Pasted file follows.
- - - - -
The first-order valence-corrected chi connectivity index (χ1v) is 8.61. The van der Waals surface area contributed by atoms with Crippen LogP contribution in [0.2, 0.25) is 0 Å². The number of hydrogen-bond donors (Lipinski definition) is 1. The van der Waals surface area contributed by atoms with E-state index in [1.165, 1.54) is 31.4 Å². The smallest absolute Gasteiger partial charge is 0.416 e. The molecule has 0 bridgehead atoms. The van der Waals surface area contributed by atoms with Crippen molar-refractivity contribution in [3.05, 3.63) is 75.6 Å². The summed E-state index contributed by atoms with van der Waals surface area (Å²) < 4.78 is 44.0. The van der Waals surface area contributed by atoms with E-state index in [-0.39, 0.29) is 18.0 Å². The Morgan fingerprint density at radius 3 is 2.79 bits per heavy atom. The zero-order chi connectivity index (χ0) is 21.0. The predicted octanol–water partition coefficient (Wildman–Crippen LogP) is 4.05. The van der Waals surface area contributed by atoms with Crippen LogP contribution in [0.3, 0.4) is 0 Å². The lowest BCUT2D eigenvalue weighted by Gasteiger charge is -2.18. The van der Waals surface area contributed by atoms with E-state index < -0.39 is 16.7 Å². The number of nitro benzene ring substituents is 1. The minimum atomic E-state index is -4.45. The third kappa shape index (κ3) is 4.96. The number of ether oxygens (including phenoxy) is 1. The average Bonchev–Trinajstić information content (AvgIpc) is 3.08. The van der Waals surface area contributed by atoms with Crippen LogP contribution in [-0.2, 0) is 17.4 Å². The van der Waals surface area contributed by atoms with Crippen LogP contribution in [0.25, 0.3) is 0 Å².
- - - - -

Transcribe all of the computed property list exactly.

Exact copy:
The first-order valence-corrected chi connectivity index (χ1v) is 8.61. The van der Waals surface area contributed by atoms with Crippen LogP contribution in [0.2, 0.25) is 0 Å². The number of hydrogen-bond donors (Lipinski definition) is 1. The van der Waals surface area contributed by atoms with E-state index in [1.165, 1.54) is 31.4 Å². The smallest absolute Gasteiger partial charge is 0.416 e. The molecule has 0 bridgehead atoms. The van der Waals surface area contributed by atoms with Crippen molar-refractivity contribution in [3.05, 3.63) is 75.6 Å². The summed E-state index contributed by atoms with van der Waals surface area (Å²) < 4.78 is 44.0. The van der Waals surface area contributed by atoms with E-state index in [-0.39, 0.29) is 18.0 Å². The Morgan fingerprint density at radius 3 is 2.79 bits per heavy atom. The zero-order chi connectivity index (χ0) is 21.0. The predicted octanol–water partition coefficient (Wildman–Crippen LogP) is 4.05. The van der Waals surface area contributed by atoms with Crippen LogP contribution in [0.3, 0.4) is 0 Å². The lowest BCUT2D eigenvalue weighted by Gasteiger charge is -2.18. The van der Waals surface area contributed by atoms with E-state index < -0.39 is 16.7 Å². The number of nitro benzene ring substituents is 1. The minimum atomic E-state index is -4.45. The third kappa shape index (κ3) is 4.96. The number of ether oxygens (including phenoxy) is 1. The average Bonchev–Trinajstić information content (AvgIpc) is 3.08. The van der Waals surface area contributed by atoms with Crippen LogP contribution in [-0.2, 0) is 17.4 Å². The van der Waals surface area contributed by atoms with Crippen LogP contribution in [0.25, 0.3) is 0 Å².